Schooling methods outdated, more time in school won’t help

In an interview several months ago, President Barack Obama said he doesn’t think American students spend enough time in school. Increasing the length of the school day and amount of school days per year are just the beginning of what is being proposed. More hours in the classroom will likely improve our children’s report card grades and standardized test scores, but will also be incredibly expensive and might drive the students insane.

Some adolescents are already heavily medicated on amphetamines and anti-depressants to moderate their excessively-complicated lives. Besides the unprecedented involvement of technology and exposure to mass media in their daily lives, they are involved with more clubs, sports and other extra-curricular activities than ever before.

If we are having trouble educating our children, it’s because our teaching methods are outdated and our teachers are often underqualified. But it’s not solely the fault of the teachers, as their profession is among the least appreciated, by pay and respect, in our country.

We need to learn to value quality over quantity. Schools don’t have to increase class hours if they are educating effectively. You can’t incubate a kid in a classroom for seven hours and expect he or she to emerge a genius. If school districts would stop paying their staff based solely on their level of education, they could hire less people who could do more to educate our youth.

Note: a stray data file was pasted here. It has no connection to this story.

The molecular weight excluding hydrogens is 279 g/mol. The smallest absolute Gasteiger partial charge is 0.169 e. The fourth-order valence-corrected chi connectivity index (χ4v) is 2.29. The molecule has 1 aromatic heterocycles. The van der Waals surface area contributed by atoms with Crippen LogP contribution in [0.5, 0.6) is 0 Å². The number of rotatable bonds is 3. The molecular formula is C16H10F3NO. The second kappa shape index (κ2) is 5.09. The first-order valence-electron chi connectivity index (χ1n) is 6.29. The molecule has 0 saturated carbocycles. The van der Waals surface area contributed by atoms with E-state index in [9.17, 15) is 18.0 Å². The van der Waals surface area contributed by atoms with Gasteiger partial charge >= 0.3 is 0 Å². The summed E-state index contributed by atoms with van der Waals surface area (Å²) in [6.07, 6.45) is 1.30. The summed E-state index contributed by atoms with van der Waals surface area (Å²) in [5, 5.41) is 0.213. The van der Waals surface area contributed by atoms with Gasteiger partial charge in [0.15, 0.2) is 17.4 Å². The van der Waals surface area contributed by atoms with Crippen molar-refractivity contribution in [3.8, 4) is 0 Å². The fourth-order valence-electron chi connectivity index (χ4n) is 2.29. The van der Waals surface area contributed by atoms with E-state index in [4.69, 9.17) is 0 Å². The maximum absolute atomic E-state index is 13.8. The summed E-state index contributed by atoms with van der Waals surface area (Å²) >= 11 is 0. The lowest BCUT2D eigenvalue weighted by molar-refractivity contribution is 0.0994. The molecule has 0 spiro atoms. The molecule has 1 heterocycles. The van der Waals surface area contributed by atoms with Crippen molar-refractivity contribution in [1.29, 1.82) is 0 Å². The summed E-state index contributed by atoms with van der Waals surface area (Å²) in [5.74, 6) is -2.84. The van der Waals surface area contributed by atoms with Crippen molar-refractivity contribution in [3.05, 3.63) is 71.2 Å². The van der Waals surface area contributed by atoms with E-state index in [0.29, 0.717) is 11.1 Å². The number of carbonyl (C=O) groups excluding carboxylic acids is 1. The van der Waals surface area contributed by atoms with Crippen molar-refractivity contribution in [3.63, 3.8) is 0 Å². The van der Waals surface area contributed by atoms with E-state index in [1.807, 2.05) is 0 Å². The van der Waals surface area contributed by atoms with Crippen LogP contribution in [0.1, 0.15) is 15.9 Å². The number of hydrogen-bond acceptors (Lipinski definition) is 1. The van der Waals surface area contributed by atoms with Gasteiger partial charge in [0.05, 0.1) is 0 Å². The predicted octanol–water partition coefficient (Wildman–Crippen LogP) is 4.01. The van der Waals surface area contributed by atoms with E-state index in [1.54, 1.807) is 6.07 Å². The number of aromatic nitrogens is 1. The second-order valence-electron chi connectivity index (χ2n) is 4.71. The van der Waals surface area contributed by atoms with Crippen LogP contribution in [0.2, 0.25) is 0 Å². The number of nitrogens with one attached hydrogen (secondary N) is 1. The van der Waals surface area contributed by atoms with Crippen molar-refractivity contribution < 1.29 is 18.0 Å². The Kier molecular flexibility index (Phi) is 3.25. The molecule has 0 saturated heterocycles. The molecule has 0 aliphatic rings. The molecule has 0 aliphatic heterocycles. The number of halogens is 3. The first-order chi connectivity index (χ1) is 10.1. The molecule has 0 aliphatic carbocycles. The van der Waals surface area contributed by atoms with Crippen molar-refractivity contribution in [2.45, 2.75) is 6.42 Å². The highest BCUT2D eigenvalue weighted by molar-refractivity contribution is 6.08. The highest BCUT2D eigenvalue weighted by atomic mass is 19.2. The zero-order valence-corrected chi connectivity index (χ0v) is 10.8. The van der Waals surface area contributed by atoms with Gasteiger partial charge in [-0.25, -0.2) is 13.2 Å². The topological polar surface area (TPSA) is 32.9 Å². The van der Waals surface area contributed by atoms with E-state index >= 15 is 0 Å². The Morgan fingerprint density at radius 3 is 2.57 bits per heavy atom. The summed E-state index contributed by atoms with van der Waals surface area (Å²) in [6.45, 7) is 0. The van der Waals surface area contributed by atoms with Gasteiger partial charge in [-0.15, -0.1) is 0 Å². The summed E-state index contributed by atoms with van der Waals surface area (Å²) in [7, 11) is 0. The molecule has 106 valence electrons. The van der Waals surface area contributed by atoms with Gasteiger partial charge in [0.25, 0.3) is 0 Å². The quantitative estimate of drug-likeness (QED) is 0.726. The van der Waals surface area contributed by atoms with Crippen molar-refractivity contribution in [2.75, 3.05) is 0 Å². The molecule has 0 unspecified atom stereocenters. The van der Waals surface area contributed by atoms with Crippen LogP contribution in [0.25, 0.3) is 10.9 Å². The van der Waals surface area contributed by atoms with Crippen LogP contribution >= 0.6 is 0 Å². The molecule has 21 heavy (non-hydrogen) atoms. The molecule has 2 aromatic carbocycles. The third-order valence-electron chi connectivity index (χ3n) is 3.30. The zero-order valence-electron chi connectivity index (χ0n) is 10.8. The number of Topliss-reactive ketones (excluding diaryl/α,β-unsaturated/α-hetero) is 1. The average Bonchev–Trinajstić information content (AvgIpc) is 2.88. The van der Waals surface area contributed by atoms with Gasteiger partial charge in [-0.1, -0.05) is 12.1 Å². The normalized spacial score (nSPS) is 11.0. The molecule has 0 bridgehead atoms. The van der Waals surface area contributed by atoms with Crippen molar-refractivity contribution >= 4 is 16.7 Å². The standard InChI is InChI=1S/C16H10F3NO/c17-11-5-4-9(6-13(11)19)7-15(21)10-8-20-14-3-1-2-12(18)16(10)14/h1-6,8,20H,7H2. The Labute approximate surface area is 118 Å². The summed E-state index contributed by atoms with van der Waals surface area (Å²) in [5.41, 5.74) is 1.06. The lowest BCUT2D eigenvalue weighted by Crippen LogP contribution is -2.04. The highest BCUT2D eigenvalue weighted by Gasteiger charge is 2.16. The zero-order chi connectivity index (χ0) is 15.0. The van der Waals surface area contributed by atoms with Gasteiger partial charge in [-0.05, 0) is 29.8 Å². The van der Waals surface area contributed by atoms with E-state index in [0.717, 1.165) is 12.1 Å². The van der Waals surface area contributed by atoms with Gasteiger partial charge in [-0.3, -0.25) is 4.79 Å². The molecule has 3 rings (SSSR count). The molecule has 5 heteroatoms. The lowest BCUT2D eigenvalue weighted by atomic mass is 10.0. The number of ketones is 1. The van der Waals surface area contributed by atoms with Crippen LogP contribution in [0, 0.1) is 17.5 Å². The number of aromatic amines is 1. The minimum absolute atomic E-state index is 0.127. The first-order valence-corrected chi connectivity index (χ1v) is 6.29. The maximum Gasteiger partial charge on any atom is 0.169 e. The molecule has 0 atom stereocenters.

After all, not everybody with a doctorate is a good teacher. Just as a competitive economy serves consumers better, teachers paid better for performance are more effective educators.

Furthermore, we can’t underestimate the value of lessons learned outside of the classroom. Whether it be extra-curricular or simply a family activity, non-academic experiences are equally effective at creating an educated American citizen. In other words, the contributions an individual makes to his or her community, at any age, are a result of both academic and non-academic socialization, neither of which is more significant than the other.

On a more tangible level, all citizens’ taxes pay for public education. Increasing classroom instructional hours would almost certainly raise property taxes in most communities around the country. Not only is that increase unnecessary, it’s unfair to families motivating their children to be good students and teaching them valuable life lessons outside of school.

Less is more – America needs better teachers and schools, not simply more of them.

John Andrew Willis is a sophomore environmental science major from Dallas.